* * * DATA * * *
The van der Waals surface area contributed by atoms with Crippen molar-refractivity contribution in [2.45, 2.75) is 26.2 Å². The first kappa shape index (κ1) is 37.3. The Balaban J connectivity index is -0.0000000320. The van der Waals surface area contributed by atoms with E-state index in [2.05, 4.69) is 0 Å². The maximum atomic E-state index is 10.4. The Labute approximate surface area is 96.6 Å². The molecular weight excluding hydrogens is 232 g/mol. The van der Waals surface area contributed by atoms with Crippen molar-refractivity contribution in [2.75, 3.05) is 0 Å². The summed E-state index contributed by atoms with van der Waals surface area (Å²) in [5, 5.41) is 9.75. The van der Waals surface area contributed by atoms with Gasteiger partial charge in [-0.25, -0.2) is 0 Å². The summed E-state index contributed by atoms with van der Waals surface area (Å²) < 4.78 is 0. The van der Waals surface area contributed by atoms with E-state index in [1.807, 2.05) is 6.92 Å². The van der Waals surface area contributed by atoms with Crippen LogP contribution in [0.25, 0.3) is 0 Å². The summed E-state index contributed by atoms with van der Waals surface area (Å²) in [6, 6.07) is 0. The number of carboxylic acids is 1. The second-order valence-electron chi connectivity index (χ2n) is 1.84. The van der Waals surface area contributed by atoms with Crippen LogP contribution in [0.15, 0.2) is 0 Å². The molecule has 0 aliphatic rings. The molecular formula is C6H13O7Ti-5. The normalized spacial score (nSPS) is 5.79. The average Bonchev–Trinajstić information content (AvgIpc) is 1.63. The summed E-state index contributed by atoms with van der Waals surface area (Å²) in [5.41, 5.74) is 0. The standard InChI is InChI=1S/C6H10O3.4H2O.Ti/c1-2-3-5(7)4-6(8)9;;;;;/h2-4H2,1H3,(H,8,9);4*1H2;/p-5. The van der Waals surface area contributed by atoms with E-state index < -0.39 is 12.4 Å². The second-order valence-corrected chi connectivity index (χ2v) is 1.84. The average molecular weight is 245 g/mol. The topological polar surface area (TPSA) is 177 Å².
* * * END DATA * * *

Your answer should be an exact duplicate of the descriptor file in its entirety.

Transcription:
The van der Waals surface area contributed by atoms with Crippen molar-refractivity contribution in [2.45, 2.75) is 26.2 Å². The first kappa shape index (κ1) is 37.3. The Balaban J connectivity index is -0.0000000320. The van der Waals surface area contributed by atoms with E-state index in [2.05, 4.69) is 0 Å². The maximum atomic E-state index is 10.4. The Labute approximate surface area is 96.6 Å². The molecular weight excluding hydrogens is 232 g/mol. The van der Waals surface area contributed by atoms with Crippen molar-refractivity contribution in [2.75, 3.05) is 0 Å². The summed E-state index contributed by atoms with van der Waals surface area (Å²) in [5, 5.41) is 9.75. The van der Waals surface area contributed by atoms with Gasteiger partial charge in [-0.25, -0.2) is 0 Å². The summed E-state index contributed by atoms with van der Waals surface area (Å²) < 4.78 is 0. The van der Waals surface area contributed by atoms with E-state index in [1.807, 2.05) is 6.92 Å². The van der Waals surface area contributed by atoms with Crippen LogP contribution in [0.25, 0.3) is 0 Å². The summed E-state index contributed by atoms with van der Waals surface area (Å²) in [6, 6.07) is 0. The number of carboxylic acids is 1. The second-order valence-electron chi connectivity index (χ2n) is 1.84. The van der Waals surface area contributed by atoms with Crippen LogP contribution in [0.15, 0.2) is 0 Å². The molecule has 0 aliphatic rings. The molecular formula is C6H13O7Ti-5. The normalized spacial score (nSPS) is 5.79. The average Bonchev–Trinajstić information content (AvgIpc) is 1.63. The summed E-state index contributed by atoms with van der Waals surface area (Å²) in [5.41, 5.74) is 0. The standard InChI is InChI=1S/C6H10O3.4H2O.Ti/c1-2-3-5(7)4-6(8)9;;;;;/h2-4H2,1H3,(H,8,9);4*1H2;/p-5. The van der Waals surface area contributed by atoms with E-state index < -0.39 is 12.4 Å². The second-order valence-corrected chi connectivity index (χ2v) is 1.84. The average molecular weight is 245 g/mol. The topological polar surface area (TPSA) is 177 Å².